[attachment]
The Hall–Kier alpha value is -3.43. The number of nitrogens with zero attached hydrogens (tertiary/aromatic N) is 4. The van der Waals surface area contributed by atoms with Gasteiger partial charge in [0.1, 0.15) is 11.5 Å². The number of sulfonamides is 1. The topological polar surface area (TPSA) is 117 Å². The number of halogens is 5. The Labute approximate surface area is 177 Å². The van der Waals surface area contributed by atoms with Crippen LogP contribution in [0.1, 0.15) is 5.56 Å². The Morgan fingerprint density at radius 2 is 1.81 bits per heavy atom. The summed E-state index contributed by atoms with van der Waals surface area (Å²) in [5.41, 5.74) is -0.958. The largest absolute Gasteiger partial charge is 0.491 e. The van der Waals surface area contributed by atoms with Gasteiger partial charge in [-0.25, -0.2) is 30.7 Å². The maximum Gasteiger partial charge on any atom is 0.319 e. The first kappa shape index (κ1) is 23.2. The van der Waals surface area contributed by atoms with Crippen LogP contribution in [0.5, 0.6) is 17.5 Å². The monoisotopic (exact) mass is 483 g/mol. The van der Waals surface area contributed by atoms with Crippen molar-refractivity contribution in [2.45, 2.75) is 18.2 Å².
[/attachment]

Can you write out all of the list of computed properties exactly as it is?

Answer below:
The Hall–Kier alpha value is -3.43. The number of nitrogens with zero attached hydrogens (tertiary/aromatic N) is 4. The van der Waals surface area contributed by atoms with Gasteiger partial charge in [0.1, 0.15) is 11.5 Å². The number of sulfonamides is 1. The topological polar surface area (TPSA) is 117 Å². The number of halogens is 5. The Labute approximate surface area is 177 Å². The van der Waals surface area contributed by atoms with Crippen LogP contribution in [0.1, 0.15) is 5.56 Å². The Morgan fingerprint density at radius 2 is 1.81 bits per heavy atom. The summed E-state index contributed by atoms with van der Waals surface area (Å²) in [5.41, 5.74) is -0.958. The largest absolute Gasteiger partial charge is 0.491 e. The van der Waals surface area contributed by atoms with Gasteiger partial charge in [-0.25, -0.2) is 30.7 Å². The maximum Gasteiger partial charge on any atom is 0.319 e. The first kappa shape index (κ1) is 23.2. The van der Waals surface area contributed by atoms with Crippen LogP contribution in [0.5, 0.6) is 17.5 Å². The monoisotopic (exact) mass is 483 g/mol. The van der Waals surface area contributed by atoms with Crippen molar-refractivity contribution in [2.45, 2.75) is 18.2 Å².